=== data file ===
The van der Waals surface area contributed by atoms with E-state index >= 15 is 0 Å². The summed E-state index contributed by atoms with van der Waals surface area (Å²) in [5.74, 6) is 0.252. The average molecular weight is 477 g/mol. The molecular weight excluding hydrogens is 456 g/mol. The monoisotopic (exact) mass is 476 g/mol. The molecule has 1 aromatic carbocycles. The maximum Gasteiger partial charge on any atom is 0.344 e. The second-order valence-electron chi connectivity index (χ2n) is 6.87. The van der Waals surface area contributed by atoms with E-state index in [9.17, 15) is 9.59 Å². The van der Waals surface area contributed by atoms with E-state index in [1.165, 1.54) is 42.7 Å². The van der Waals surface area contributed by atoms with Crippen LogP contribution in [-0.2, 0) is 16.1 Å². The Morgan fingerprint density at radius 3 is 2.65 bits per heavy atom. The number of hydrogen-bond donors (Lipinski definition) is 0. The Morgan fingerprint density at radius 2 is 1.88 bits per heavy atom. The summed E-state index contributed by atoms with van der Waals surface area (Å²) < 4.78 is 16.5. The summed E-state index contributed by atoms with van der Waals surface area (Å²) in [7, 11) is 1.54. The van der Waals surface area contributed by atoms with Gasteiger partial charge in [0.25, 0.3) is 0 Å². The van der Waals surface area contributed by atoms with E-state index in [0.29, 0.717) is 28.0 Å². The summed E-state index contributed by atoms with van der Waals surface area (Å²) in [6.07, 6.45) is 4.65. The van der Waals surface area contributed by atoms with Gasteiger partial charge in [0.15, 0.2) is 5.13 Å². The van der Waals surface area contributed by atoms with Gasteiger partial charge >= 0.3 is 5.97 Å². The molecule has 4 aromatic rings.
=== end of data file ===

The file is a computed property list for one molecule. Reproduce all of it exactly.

The van der Waals surface area contributed by atoms with E-state index >= 15 is 0 Å². The summed E-state index contributed by atoms with van der Waals surface area (Å²) in [5.74, 6) is 0.252. The average molecular weight is 477 g/mol. The molecular weight excluding hydrogens is 456 g/mol. The monoisotopic (exact) mass is 476 g/mol. The molecule has 1 aromatic carbocycles. The maximum Gasteiger partial charge on any atom is 0.344 e. The second-order valence-electron chi connectivity index (χ2n) is 6.87. The van der Waals surface area contributed by atoms with E-state index in [9.17, 15) is 9.59 Å². The van der Waals surface area contributed by atoms with E-state index in [1.165, 1.54) is 42.7 Å². The van der Waals surface area contributed by atoms with Crippen LogP contribution in [-0.2, 0) is 16.1 Å². The Morgan fingerprint density at radius 3 is 2.65 bits per heavy atom. The number of hydrogen-bond donors (Lipinski definition) is 0. The Morgan fingerprint density at radius 2 is 1.88 bits per heavy atom. The summed E-state index contributed by atoms with van der Waals surface area (Å²) < 4.78 is 16.5. The summed E-state index contributed by atoms with van der Waals surface area (Å²) in [7, 11) is 1.54. The van der Waals surface area contributed by atoms with Gasteiger partial charge in [0.25, 0.3) is 0 Å². The van der Waals surface area contributed by atoms with E-state index in [0.29, 0.717) is 28.0 Å². The summed E-state index contributed by atoms with van der Waals surface area (Å²) in [6.07, 6.45) is 4.65. The van der Waals surface area contributed by atoms with Gasteiger partial charge in [0.15, 0.2) is 5.13 Å². The van der Waals surface area contributed by atoms with Gasteiger partial charge >= 0.3 is 5.97 Å². The molecule has 4 aromatic rings.